• Cipher Village: Dagwood writes about his time done working at a porn shop/theater, progressing from a timid greenhorn to a jaded sergeant of smut. To break up the drudgery of dusting dildoes, he ferrets out non-paying cocksuckers and drug dealers, all the while getting advice from his veteran co-workers who try to teach him the fine art of being courteous until it's time to bust heads.
  • Truthseeker's Guide to the Magic Kingdom: When I opened it up and read, "You are always in some spatial relationship to Disneyland," I was shocked and horrified, just like my only experience at Disneyland. Disneyland is here to stay, and we must appreciate it and acquire a taste for it. Unfortunately, Disney culture is not palatable as is, and needs new ingredients. Vic Perry is a master chef.

    Clay Butler, Sidewalk Bubblegum

  • The Baffler
  • Ben is Dead
  • Crank: Hilarious, full of piss and vinegar.
  • Temp Slave!: Anti-corporate, pro-worker and hilarious.

    Don Smith, Teenage Gang Debs

  • Bouffant Bop: The author was around 12 years old and wrote these amazing stories of the clothes she wore and how much she loved Georgia bands like the B-52s. I fear she gave up writing when she discovered boys. You could see it coming. First one piece about how she's shy around this boy and then the next issue was like how the two of them went thrift shopping. Sigh.
  • Conflict: Gerard opened this whole sarcastic world of New York City rock to kids throughout the country. Forced us to intellectualize and defend the goofy bands we liked.
  • Dishwasher: No one was asking for a zine about dishwashing, but Pete didn't care and it became like a bible.
  • Wig Out: It's like the most perfect zine. Bonnie von Wheelie is a great writer with amazing insight into lots of pop culture issues.
  • Many others, including Murder Can Be Fun, Lisa Carver's work, Maximum Rocknroll and Flipside (pre-1985), and the MC5's "underground newspapers."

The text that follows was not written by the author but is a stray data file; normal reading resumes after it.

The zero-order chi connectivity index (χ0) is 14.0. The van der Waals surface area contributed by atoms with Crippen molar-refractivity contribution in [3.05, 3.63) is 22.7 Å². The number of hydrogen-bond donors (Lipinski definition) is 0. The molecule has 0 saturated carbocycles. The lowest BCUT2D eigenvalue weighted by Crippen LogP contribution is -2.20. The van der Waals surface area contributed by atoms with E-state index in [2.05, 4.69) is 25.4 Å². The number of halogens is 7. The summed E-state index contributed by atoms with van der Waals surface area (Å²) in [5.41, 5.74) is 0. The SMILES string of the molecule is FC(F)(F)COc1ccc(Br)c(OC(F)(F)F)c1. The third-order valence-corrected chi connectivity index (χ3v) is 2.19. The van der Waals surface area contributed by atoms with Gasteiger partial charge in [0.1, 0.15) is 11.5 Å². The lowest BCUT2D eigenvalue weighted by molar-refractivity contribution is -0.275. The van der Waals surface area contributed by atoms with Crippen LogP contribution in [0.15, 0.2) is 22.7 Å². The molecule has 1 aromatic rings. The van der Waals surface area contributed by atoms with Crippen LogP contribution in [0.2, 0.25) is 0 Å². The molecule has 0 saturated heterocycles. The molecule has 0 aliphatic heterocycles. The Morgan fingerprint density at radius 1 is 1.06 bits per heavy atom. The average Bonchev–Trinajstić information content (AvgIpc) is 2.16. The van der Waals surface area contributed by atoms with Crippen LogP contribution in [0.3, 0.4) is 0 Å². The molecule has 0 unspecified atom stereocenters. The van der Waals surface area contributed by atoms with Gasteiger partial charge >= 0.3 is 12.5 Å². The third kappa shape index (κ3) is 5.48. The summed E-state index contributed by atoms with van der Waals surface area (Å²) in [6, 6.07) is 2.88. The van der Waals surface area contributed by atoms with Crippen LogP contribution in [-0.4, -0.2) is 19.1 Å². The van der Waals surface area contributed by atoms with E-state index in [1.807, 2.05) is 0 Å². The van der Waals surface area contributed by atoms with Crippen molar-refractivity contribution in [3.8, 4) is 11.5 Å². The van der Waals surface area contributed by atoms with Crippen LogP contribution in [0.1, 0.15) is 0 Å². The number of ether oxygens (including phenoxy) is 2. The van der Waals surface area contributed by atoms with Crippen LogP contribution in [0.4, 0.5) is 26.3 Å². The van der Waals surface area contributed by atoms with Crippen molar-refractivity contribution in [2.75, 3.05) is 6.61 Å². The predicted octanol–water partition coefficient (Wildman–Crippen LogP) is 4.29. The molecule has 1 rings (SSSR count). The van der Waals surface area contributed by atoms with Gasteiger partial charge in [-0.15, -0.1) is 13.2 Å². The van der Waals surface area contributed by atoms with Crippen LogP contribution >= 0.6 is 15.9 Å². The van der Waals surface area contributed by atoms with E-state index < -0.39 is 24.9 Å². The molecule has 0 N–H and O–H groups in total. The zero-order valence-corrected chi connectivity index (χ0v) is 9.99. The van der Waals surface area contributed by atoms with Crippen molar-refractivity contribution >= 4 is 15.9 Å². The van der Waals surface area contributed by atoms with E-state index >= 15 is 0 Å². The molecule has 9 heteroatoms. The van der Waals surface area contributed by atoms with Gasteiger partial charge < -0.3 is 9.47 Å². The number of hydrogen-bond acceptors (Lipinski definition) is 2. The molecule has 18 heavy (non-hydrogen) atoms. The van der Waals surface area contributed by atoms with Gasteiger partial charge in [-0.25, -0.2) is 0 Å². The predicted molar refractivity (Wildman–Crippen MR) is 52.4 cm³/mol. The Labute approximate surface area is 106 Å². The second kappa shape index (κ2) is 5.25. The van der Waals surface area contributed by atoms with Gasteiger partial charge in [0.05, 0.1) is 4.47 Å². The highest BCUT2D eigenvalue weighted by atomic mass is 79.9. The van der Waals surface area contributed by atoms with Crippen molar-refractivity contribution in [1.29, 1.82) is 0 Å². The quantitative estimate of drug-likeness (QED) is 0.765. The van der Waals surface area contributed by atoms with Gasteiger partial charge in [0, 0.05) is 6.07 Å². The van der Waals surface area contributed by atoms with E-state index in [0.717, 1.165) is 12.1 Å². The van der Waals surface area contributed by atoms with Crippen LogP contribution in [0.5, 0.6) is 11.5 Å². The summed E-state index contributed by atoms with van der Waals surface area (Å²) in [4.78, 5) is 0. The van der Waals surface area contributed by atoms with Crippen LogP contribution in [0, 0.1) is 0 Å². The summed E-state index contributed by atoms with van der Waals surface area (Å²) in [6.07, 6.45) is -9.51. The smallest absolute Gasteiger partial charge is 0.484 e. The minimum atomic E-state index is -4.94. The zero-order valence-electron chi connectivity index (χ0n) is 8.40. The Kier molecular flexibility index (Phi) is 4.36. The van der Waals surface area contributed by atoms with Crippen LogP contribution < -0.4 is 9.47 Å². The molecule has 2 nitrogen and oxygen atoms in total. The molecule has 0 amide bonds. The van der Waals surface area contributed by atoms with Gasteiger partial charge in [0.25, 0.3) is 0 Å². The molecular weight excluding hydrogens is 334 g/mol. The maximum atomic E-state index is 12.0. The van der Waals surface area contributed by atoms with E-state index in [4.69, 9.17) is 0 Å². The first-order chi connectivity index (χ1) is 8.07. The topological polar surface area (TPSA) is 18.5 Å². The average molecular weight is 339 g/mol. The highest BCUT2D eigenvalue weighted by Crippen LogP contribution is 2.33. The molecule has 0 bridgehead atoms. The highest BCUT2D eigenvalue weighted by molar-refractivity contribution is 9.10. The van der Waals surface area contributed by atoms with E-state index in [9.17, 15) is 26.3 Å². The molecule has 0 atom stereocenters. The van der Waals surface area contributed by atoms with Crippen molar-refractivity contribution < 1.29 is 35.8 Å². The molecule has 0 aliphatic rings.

Jeff Kelly, Temp Slave!

  • Alley Cat: A small zine by Lee Reiterzer with completely insane belly-laugh kind of stories.
  • Answer ME!: Smacks you in the face with truths you'd rather avoid. Thought provoking, angry and honest.
  • Baby Sue: Evil, hilarious, non-PC stories and cartoons. I'm surprised the editor is still alive.
  • Dishwasher: By far my favorite zine. Explains dishwashing life in a humorous, heartfelt way.
  • Second Guess: Crisp no-holds-barred writing on music, politics and life.

    Will Pfeifer, Underbelly

  • Beer Frame: Paul Lukas' examination of the absurd elements of consumer culture is more than just a sarcastic look at America; it's fascinating and insightful.
  • Ben is Dead: An off-kilter viewpoint and a staff that's not afraid to put its obsessions on the page. Also, it embodies that great zine ideal of examining a subject—any subject—until it's completely, utterly exhausted.
  • Bunnyhop: Good writing and fun topics, but what sets this one apart is the design. Zines shouldn't be judged by production values, but Bunnyhop is something to see.
  • Murder Can Be Fun: Surprisingly light-hearted and fun, it's also a reliable source for fascinating crime and death.
  • Lumpen: Because it is incomprehensible how they put it out so often.
  • Plotz: Because it is a force for good. I especially like the project of "outing" Jewish rock stars.

    Chuck Shepherd, View From the Ledge

  • Glen Burnieland
  • Murder Can Be Fun
  • Old Ben's Newsletter (folk music)

    Rev. Speakers Gerald and Linda Polley, Voices From Spirit Magazine

  • Bjo Trimble's Sci-Fit Spotlite: The latest sci-fi news from TV, movies and books.
  • The Gallifrey Guardian: The best Dr. Who/British sci-fi newsletter
  • Ghost Trackers: The official newsletter of the Ghost Research Society.
  • The Pan American Indian News: Great Native American info.

    Jeff Hansen, X Magazine

  • Beer Frame
  • Bunnyhop
  • Craphound
  • Ladies Fetish and Taboo Society
  • Murder Can Be Fun

    John F. Kelly, XYY

  • Ben is Dead
  • The Magic Whistle: Sam Henderson, is probably the funniest person working in the comics medium today.
  • Nutmagnet
  • Pagan's Head
  • Rollerderby
  • Voice of Zewam